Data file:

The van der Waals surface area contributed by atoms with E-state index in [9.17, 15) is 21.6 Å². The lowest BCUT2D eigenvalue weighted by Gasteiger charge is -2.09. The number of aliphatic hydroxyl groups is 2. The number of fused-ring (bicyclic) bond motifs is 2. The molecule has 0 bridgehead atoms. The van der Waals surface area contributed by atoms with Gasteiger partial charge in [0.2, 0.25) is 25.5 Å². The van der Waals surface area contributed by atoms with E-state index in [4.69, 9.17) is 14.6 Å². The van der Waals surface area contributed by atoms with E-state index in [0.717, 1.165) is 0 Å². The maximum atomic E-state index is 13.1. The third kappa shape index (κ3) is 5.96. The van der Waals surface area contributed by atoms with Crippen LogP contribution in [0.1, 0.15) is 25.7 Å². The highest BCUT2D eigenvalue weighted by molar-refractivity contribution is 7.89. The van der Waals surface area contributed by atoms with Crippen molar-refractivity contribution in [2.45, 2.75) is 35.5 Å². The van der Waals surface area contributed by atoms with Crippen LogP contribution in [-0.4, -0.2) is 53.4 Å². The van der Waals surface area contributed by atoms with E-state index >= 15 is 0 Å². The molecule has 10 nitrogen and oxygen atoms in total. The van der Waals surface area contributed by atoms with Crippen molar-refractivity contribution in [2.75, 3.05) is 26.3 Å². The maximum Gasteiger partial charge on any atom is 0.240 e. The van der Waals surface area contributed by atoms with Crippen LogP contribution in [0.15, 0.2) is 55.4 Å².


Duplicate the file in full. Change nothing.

The van der Waals surface area contributed by atoms with E-state index in [9.17, 15) is 21.6 Å². The lowest BCUT2D eigenvalue weighted by Gasteiger charge is -2.09. The number of aliphatic hydroxyl groups is 2. The number of fused-ring (bicyclic) bond motifs is 2. The molecule has 0 bridgehead atoms. The van der Waals surface area contributed by atoms with Gasteiger partial charge in [0.2, 0.25) is 25.5 Å². The van der Waals surface area contributed by atoms with E-state index in [4.69, 9.17) is 14.6 Å². The van der Waals surface area contributed by atoms with E-state index in [0.717, 1.165) is 0 Å². The maximum atomic E-state index is 13.1. The third kappa shape index (κ3) is 5.96. The van der Waals surface area contributed by atoms with Crippen LogP contribution in [0.1, 0.15) is 25.7 Å². The highest BCUT2D eigenvalue weighted by molar-refractivity contribution is 7.89. The van der Waals surface area contributed by atoms with Crippen molar-refractivity contribution in [2.45, 2.75) is 35.5 Å². The van der Waals surface area contributed by atoms with Crippen LogP contribution in [-0.4, -0.2) is 53.4 Å². The van der Waals surface area contributed by atoms with E-state index >= 15 is 0 Å². The molecule has 10 nitrogen and oxygen atoms in total. The van der Waals surface area contributed by atoms with Crippen molar-refractivity contribution in [2.75, 3.05) is 26.3 Å². The maximum Gasteiger partial charge on any atom is 0.240 e. The van der Waals surface area contributed by atoms with Crippen LogP contribution in [0.15, 0.2) is 55.4 Å².